PETA and Honorary Director James Cromwell Host Congressional Briefing on Monkey Importation

For Immediate Release:
October 18, 2023

Tasgola Bruner 202-483-7382


Today, PETA Honorary Director James Cromwell joined experts to speak at a Congressional briefing sponsored by Rep. Brian Fitzpatrick (R-PA), co-chair of the Congressional Animal Protection Caucus, on the deadly and deceptive monkey-importation industry, which presents risks for contagious disease outbreaks, threatens endangered species, subjects monkeys to horrific experiments, and fails to move science forward in the U.S. Speakers included Dr. L. Syd M. Johnson, a State University of New York bioethicist; PETA primate scientist and former University of Washington monkey researcher Dr. Lisa Jones-Engel; and PETA neuroscientist and former National Institutes of Health (NIH) researcher Dr. Katherine Roe.

James Cromwell spoke during the congressional briefing and then took part in PETA’s Abduction virtual reality experience.

Every year, 20,000 to 30,000 monkeys are imported from Cambodia, Indonesia, Mauritius, and Vietnam to the U.S., where they’re confined to laboratory cages, mutilated, poisoned, starved, infected with painful diseases, and killed. This presents grave risks to the public, in addition to being cruel to the animals.

Speakers presented evidence on the following topics

  • Disease risk: The number of monkeys coming into the U.S. carrying dangerous diseases transmissible to humans has increased in the last three years. A recent tuberculosis outbreak in a Michigan laboratory, which necessitated treatment for humans, was traced to monkeys imported from Mauritius.
  • Monkey trafficking: The U.S. Department of Justice has indicted Cambodian officials for selling wild-caught monkeys as captive-bred, a violation of federal laws. Virtually every monkey importer in the U.S., including Charles River Laboratories, is currently under investigation for alleged violations of monkey-importation laws.
  • Species under threat: The International Union for Conservation of Nature has elevated the status of long-tailed macaques, the most commonly imported species to the U.S., to “endangered” and cited the demand from laboratories as the primary cause for the species’ plummeting numbers.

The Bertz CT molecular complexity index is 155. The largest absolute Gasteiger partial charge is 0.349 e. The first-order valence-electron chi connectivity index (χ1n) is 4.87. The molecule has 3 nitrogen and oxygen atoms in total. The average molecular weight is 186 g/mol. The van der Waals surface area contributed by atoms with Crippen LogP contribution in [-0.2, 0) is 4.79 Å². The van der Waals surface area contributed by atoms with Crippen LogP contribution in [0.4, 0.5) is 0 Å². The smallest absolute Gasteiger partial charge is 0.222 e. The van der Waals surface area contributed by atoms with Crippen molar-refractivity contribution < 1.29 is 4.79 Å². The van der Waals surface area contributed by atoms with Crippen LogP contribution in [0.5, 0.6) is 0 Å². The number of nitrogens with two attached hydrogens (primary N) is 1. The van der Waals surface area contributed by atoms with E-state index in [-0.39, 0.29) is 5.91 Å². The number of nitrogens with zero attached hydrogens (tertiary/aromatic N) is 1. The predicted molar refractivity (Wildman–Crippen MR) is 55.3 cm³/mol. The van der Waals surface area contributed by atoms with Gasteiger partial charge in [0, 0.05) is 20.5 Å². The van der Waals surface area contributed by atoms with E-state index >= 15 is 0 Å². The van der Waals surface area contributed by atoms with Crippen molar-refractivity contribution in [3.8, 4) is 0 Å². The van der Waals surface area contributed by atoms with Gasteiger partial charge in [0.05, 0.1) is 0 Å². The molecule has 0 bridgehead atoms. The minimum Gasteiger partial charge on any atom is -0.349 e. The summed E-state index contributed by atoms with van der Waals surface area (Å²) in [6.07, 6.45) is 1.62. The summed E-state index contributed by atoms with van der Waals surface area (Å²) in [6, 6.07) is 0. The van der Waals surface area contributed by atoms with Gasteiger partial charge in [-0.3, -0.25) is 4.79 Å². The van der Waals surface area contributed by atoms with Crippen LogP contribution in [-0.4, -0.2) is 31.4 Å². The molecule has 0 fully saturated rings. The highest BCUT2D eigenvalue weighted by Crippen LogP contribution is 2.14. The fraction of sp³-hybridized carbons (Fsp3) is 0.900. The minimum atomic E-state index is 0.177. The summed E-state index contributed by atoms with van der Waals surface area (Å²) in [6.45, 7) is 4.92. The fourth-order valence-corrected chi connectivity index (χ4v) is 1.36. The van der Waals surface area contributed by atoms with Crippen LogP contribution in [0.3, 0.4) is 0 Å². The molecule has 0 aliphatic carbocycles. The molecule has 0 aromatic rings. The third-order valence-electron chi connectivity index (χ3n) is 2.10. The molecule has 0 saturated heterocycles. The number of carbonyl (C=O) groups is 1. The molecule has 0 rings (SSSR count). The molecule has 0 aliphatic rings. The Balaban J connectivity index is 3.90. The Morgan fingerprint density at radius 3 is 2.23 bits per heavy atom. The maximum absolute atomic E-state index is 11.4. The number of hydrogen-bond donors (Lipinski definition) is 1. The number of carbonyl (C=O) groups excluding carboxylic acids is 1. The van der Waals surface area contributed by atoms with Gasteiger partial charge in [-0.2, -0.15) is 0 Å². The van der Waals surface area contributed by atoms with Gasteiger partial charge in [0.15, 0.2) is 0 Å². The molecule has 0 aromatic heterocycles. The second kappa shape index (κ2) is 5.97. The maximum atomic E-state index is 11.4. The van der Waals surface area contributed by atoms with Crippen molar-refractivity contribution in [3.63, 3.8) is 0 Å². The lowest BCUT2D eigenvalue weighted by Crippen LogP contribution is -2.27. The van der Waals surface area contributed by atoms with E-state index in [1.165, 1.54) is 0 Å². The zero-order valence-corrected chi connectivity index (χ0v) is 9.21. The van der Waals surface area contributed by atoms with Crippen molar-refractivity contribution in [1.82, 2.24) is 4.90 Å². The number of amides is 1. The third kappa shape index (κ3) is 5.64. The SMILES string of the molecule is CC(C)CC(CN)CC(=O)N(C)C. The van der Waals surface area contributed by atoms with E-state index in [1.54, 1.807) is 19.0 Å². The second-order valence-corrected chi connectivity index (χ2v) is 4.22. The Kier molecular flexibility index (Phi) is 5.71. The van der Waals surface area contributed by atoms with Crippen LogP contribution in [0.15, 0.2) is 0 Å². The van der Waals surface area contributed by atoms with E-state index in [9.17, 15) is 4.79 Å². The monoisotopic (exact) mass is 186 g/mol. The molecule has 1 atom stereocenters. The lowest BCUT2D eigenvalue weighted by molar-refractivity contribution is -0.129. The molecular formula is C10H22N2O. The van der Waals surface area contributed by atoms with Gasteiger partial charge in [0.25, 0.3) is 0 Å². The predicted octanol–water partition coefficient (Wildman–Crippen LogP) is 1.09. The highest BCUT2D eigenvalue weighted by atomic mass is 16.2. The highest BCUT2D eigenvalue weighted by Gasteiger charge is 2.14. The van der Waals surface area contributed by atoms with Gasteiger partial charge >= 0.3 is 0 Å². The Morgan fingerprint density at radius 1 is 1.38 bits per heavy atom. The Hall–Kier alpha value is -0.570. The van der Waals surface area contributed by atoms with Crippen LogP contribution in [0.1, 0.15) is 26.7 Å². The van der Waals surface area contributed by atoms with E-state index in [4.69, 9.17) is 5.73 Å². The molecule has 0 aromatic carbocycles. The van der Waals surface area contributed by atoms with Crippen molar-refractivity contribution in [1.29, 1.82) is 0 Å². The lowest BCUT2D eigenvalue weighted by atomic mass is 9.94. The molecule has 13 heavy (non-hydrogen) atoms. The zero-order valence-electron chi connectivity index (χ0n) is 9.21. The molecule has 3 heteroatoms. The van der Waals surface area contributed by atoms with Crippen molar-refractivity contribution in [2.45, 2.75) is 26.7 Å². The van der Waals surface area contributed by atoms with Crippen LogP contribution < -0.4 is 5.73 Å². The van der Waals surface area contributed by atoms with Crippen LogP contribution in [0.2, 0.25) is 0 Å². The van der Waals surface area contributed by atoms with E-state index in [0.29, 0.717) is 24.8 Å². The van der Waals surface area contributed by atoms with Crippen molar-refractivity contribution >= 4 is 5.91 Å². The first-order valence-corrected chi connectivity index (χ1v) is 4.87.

• Domestic transport violations: State documents obtained by PETA reveal that monkeys are routinely trucked across the country without required veterinary exams, presenting a risk to human health.
  • Animal welfare violations: Federally funded primate laboratories, including the seven national primate research centers, have received multiple violations stretching back years. Monkeys in U.S. laboratories have been administered the wrong medications, been denied adequate pain relief, been scalded to death in high-temperature cage washers, had gauze and other medical equipment left inside them, and died of starvation and dehydration, among other horrors.
  • Failed science: Experiments on monkeys have failed to produce vaccines for HIV, tuberculosis, malaria, or other dreaded human illnesses.

“There are literally thousands of monkeys being torn from their families in Asia, confined in wooden boxes, transported for thousands of miles across country borders, and then confined again—this time in laboratory cages in the U.S.—and subjected to horrific and pointless procedures,” says Cromwell. “These animals must be protected—and Americans need to be reassured that the world’s biggest research funder, the National Institutes of Health, will use our taxes responsibly and not support pointless, cruel experiments on animals taken from their homes.”

The speakers called for the Centers for Disease Control and Prevention to halt the importation of monkeys; the implementation of PETA scientists’ Research Modernization Deal, which provides a strategy for replacing experiments on animals with superior, human-relevant research; and support for the Cease Animal Research Grants Overseas (CARGO) Act (HR 4757),which would prohibit NIH from funding experiments on monkeys and other animals in overseas laboratories.

PETA—whose motto reads, in part, that “animals are not ours to experiment on”—opposes speciesism, a human-supremacist worldview. For more information on PETA’s investigative newsgathering and reporting, please visit, listen to The PETA Podcast, or follow the group on X (formerly Twitter), Facebook, or Instagram.

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